Danish Pavilion

Denmark has taken part in the Venice Biennale since its inauguration in 1895. The first Venice Biennale took place in the Palazzo d’ Esposizioni, today known as the main exhibition’s Central Pavilion, in the Giardini di Castello. Here, Denmark was represented in one or two rooms. However, during the years the Biennale grew to a much greater size than the central exhibition building could accommodate. So, from 1907 onwards, a number of countries started to build national pavilions in the park around the Palazzo d’ Esposizioni. Since then, an increasing number of national pavilions have seen the light of day, also outside the park - and in the last couple of Biennales more than 50 nations have taken part.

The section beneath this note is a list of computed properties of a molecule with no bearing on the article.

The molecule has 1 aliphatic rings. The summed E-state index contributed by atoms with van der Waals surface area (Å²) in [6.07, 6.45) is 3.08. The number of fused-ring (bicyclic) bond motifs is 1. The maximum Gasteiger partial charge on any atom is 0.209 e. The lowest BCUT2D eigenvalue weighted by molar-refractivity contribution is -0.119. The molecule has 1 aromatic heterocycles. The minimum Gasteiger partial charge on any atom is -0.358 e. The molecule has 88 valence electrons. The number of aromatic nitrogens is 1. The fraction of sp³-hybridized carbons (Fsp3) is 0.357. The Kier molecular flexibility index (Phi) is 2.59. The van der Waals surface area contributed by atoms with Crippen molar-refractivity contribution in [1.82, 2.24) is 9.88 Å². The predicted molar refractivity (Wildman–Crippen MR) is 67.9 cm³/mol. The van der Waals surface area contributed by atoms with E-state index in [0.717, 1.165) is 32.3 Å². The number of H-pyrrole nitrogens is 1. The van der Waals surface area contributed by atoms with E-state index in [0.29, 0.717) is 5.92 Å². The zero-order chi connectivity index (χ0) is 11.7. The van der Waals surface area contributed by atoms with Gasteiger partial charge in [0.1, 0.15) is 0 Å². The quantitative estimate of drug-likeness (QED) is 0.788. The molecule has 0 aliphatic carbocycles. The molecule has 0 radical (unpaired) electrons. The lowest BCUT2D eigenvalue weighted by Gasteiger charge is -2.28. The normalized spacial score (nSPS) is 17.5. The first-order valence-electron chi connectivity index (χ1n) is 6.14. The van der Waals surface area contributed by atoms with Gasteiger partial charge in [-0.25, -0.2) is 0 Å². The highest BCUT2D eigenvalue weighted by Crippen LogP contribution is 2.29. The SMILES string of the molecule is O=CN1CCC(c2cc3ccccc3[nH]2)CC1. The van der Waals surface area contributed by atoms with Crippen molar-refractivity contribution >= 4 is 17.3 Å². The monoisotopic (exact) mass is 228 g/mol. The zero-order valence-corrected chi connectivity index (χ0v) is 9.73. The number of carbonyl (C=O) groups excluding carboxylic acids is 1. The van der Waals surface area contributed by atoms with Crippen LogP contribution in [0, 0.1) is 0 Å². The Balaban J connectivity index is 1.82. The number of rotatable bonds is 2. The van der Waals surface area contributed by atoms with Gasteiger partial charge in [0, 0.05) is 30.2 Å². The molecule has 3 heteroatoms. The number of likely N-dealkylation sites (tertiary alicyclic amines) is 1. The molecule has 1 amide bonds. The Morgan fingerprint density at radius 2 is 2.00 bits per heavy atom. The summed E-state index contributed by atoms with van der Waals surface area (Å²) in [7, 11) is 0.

The Danish Pavillion in Venice, 2015.

The Danish Pavilion consists of two joint buildings and is situated in the Giardini di Castello, close to the main entrance. The main building dates from 1932 and was designed by the architect Carl Brummer (1864-1953). It comprises a large Neo-Classical rectangular space with skylights, which from outside is dominated by a colonnade covering the entire façade.

In the post-war years requirements started to change: not least in terms of the size of the Danish Pavilion. As such it became imperative to find a new solution. For a while, a possible plan was to demolish the existing Brummer-building and to take part in the establishment of a joint Nordic pavilion. However, this plan was abandoned and instead it was decided to build an extension to the existing building. The commission was given to the architect, Peter Koch (1905-1980) in 1960, who created a functional and modern extension of yellow brick with a flat roof.

The Danish Pavillion in Venice.
The Danish Pavillion in Venice, 2015.

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